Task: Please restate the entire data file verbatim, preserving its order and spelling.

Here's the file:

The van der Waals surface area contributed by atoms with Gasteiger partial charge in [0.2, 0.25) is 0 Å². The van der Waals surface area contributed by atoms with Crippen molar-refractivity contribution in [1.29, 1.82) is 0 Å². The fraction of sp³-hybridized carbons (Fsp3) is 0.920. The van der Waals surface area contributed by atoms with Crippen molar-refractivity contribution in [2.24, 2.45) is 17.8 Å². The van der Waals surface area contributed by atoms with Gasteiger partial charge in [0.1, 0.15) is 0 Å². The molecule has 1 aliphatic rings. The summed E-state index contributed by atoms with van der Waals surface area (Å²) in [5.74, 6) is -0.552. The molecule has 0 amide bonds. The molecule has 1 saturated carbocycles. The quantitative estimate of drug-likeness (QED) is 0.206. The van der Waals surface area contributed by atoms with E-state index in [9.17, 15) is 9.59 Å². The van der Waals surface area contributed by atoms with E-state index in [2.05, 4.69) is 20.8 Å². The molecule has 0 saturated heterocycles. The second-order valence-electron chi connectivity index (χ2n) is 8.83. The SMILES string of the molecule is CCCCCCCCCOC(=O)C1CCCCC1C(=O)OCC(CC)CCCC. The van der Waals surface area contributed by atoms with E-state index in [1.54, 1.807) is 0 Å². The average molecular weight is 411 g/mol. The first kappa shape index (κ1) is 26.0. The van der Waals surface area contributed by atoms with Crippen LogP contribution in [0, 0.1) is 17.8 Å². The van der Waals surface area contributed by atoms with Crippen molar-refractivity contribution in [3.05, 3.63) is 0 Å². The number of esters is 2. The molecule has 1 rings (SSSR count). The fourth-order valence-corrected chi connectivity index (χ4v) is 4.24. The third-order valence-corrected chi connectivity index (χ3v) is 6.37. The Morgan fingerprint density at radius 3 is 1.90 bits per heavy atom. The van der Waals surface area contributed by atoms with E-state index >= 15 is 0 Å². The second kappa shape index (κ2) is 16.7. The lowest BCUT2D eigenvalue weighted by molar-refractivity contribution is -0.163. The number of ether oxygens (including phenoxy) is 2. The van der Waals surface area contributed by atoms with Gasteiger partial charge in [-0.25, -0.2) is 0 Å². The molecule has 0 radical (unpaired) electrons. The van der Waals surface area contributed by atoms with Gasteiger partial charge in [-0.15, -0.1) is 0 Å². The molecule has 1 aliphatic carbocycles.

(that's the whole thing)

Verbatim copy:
The van der Waals surface area contributed by atoms with Gasteiger partial charge in [0.2, 0.25) is 0 Å². The van der Waals surface area contributed by atoms with Crippen molar-refractivity contribution in [1.29, 1.82) is 0 Å². The fraction of sp³-hybridized carbons (Fsp3) is 0.920. The van der Waals surface area contributed by atoms with Crippen molar-refractivity contribution in [2.24, 2.45) is 17.8 Å². The van der Waals surface area contributed by atoms with Gasteiger partial charge in [0.1, 0.15) is 0 Å². The molecule has 1 aliphatic rings. The summed E-state index contributed by atoms with van der Waals surface area (Å²) in [5.74, 6) is -0.552. The molecule has 0 amide bonds. The molecule has 1 saturated carbocycles. The quantitative estimate of drug-likeness (QED) is 0.206. The van der Waals surface area contributed by atoms with E-state index in [9.17, 15) is 9.59 Å². The van der Waals surface area contributed by atoms with E-state index in [2.05, 4.69) is 20.8 Å². The molecule has 0 saturated heterocycles. The second-order valence-electron chi connectivity index (χ2n) is 8.83. The SMILES string of the molecule is CCCCCCCCCOC(=O)C1CCCCC1C(=O)OCC(CC)CCCC. The van der Waals surface area contributed by atoms with E-state index in [1.54, 1.807) is 0 Å². The average molecular weight is 411 g/mol. The first kappa shape index (κ1) is 26.0. The van der Waals surface area contributed by atoms with Crippen LogP contribution in [0, 0.1) is 17.8 Å². The van der Waals surface area contributed by atoms with Crippen molar-refractivity contribution in [3.05, 3.63) is 0 Å². The number of esters is 2. The molecule has 1 rings (SSSR count). The fourth-order valence-corrected chi connectivity index (χ4v) is 4.24. The third-order valence-corrected chi connectivity index (χ3v) is 6.37. The Morgan fingerprint density at radius 3 is 1.90 bits per heavy atom. The van der Waals surface area contributed by atoms with E-state index >= 15 is 0 Å². The second kappa shape index (κ2) is 16.7. The lowest BCUT2D eigenvalue weighted by molar-refractivity contribution is -0.163. The number of ether oxygens (including phenoxy) is 2. The van der Waals surface area contributed by atoms with Gasteiger partial charge in [-0.25, -0.2) is 0 Å². The molecule has 0 radical (unpaired) electrons. The van der Waals surface area contributed by atoms with Gasteiger partial charge in [-0.15, -0.1) is 0 Å². The molecule has 1 aliphatic carbocycles.